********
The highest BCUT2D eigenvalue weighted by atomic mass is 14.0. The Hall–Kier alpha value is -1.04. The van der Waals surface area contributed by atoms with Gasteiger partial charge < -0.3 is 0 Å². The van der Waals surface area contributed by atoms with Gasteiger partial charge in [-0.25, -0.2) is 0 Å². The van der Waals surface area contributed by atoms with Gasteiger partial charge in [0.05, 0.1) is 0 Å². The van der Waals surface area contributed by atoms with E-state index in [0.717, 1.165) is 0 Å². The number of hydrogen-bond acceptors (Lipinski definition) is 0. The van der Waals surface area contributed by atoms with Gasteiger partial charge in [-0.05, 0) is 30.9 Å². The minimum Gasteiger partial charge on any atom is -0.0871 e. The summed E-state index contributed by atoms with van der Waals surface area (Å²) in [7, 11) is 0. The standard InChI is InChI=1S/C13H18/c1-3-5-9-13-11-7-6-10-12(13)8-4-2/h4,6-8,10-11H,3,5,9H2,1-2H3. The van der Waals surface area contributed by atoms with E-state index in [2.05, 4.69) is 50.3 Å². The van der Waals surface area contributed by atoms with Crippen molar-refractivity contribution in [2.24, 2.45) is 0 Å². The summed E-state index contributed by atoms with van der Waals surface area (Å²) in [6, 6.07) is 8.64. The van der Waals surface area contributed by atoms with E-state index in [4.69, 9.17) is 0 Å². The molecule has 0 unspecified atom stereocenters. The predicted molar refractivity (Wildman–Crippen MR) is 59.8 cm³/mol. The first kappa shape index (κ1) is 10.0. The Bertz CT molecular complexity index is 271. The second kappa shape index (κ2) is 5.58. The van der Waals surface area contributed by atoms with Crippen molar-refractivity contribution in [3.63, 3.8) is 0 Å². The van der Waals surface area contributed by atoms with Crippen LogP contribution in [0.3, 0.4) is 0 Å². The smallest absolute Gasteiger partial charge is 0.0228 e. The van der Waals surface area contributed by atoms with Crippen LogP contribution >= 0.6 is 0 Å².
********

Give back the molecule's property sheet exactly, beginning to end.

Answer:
The highest BCUT2D eigenvalue weighted by atomic mass is 14.0. The Hall–Kier alpha value is -1.04. The van der Waals surface area contributed by atoms with Gasteiger partial charge < -0.3 is 0 Å². The van der Waals surface area contributed by atoms with Gasteiger partial charge in [-0.25, -0.2) is 0 Å². The van der Waals surface area contributed by atoms with Gasteiger partial charge in [0.05, 0.1) is 0 Å². The van der Waals surface area contributed by atoms with E-state index in [0.717, 1.165) is 0 Å². The number of hydrogen-bond acceptors (Lipinski definition) is 0. The van der Waals surface area contributed by atoms with Gasteiger partial charge in [-0.05, 0) is 30.9 Å². The minimum Gasteiger partial charge on any atom is -0.0871 e. The summed E-state index contributed by atoms with van der Waals surface area (Å²) in [7, 11) is 0. The standard InChI is InChI=1S/C13H18/c1-3-5-9-13-11-7-6-10-12(13)8-4-2/h4,6-8,10-11H,3,5,9H2,1-2H3. The van der Waals surface area contributed by atoms with E-state index in [2.05, 4.69) is 50.3 Å². The van der Waals surface area contributed by atoms with Crippen molar-refractivity contribution in [2.24, 2.45) is 0 Å². The summed E-state index contributed by atoms with van der Waals surface area (Å²) in [6, 6.07) is 8.64. The van der Waals surface area contributed by atoms with E-state index in [4.69, 9.17) is 0 Å². The molecule has 0 unspecified atom stereocenters. The predicted molar refractivity (Wildman–Crippen MR) is 59.8 cm³/mol. The first kappa shape index (κ1) is 10.0. The Bertz CT molecular complexity index is 271. The second kappa shape index (κ2) is 5.58. The van der Waals surface area contributed by atoms with Crippen molar-refractivity contribution in [3.63, 3.8) is 0 Å². The van der Waals surface area contributed by atoms with Crippen LogP contribution in [0.3, 0.4) is 0 Å². The smallest absolute Gasteiger partial charge is 0.0228 e. The van der Waals surface area contributed by atoms with Crippen LogP contribution >= 0.6 is 0 Å².